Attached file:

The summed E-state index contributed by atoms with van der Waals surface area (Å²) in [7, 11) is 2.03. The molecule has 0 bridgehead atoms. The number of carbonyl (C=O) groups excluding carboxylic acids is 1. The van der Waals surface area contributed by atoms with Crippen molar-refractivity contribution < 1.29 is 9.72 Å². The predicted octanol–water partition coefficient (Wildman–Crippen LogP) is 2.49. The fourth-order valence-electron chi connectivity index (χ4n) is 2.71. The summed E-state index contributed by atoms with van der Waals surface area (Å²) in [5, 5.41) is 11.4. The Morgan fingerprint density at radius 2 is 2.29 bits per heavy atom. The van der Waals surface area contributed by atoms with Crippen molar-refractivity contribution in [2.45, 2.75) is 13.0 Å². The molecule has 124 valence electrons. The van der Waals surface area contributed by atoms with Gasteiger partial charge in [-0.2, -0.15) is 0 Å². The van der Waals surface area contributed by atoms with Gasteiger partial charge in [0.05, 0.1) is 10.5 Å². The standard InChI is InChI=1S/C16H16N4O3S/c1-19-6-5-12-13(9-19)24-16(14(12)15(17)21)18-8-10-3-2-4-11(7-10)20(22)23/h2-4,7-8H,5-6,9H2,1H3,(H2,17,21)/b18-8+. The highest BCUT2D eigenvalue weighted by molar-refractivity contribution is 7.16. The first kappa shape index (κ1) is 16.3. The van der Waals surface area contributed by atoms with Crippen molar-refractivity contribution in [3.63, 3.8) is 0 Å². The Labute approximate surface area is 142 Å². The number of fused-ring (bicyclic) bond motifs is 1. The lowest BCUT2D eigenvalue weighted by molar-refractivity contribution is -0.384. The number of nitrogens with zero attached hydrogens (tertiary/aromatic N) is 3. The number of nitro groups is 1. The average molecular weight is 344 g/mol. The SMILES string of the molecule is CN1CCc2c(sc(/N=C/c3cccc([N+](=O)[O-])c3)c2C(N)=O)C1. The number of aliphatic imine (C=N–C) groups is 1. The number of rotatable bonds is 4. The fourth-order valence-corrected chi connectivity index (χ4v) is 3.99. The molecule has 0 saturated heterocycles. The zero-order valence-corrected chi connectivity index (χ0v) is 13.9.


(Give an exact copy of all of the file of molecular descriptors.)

The summed E-state index contributed by atoms with van der Waals surface area (Å²) in [7, 11) is 2.03. The molecule has 0 bridgehead atoms. The number of carbonyl (C=O) groups excluding carboxylic acids is 1. The van der Waals surface area contributed by atoms with Crippen molar-refractivity contribution < 1.29 is 9.72 Å². The predicted octanol–water partition coefficient (Wildman–Crippen LogP) is 2.49. The fourth-order valence-electron chi connectivity index (χ4n) is 2.71. The summed E-state index contributed by atoms with van der Waals surface area (Å²) in [5, 5.41) is 11.4. The Morgan fingerprint density at radius 2 is 2.29 bits per heavy atom. The van der Waals surface area contributed by atoms with Crippen molar-refractivity contribution in [2.45, 2.75) is 13.0 Å². The molecule has 124 valence electrons. The van der Waals surface area contributed by atoms with Gasteiger partial charge in [-0.2, -0.15) is 0 Å². The van der Waals surface area contributed by atoms with Gasteiger partial charge in [0.05, 0.1) is 10.5 Å². The standard InChI is InChI=1S/C16H16N4O3S/c1-19-6-5-12-13(9-19)24-16(14(12)15(17)21)18-8-10-3-2-4-11(7-10)20(22)23/h2-4,7-8H,5-6,9H2,1H3,(H2,17,21)/b18-8+. The highest BCUT2D eigenvalue weighted by molar-refractivity contribution is 7.16. The first kappa shape index (κ1) is 16.3. The van der Waals surface area contributed by atoms with Crippen molar-refractivity contribution in [3.63, 3.8) is 0 Å². The Labute approximate surface area is 142 Å². The number of fused-ring (bicyclic) bond motifs is 1. The lowest BCUT2D eigenvalue weighted by molar-refractivity contribution is -0.384. The number of nitrogens with zero attached hydrogens (tertiary/aromatic N) is 3. The number of nitro groups is 1. The average molecular weight is 344 g/mol. The SMILES string of the molecule is CN1CCc2c(sc(/N=C/c3cccc([N+](=O)[O-])c3)c2C(N)=O)C1. The number of aliphatic imine (C=N–C) groups is 1. The number of rotatable bonds is 4. The fourth-order valence-corrected chi connectivity index (χ4v) is 3.99. The molecule has 0 saturated heterocycles. The zero-order valence-corrected chi connectivity index (χ0v) is 13.9.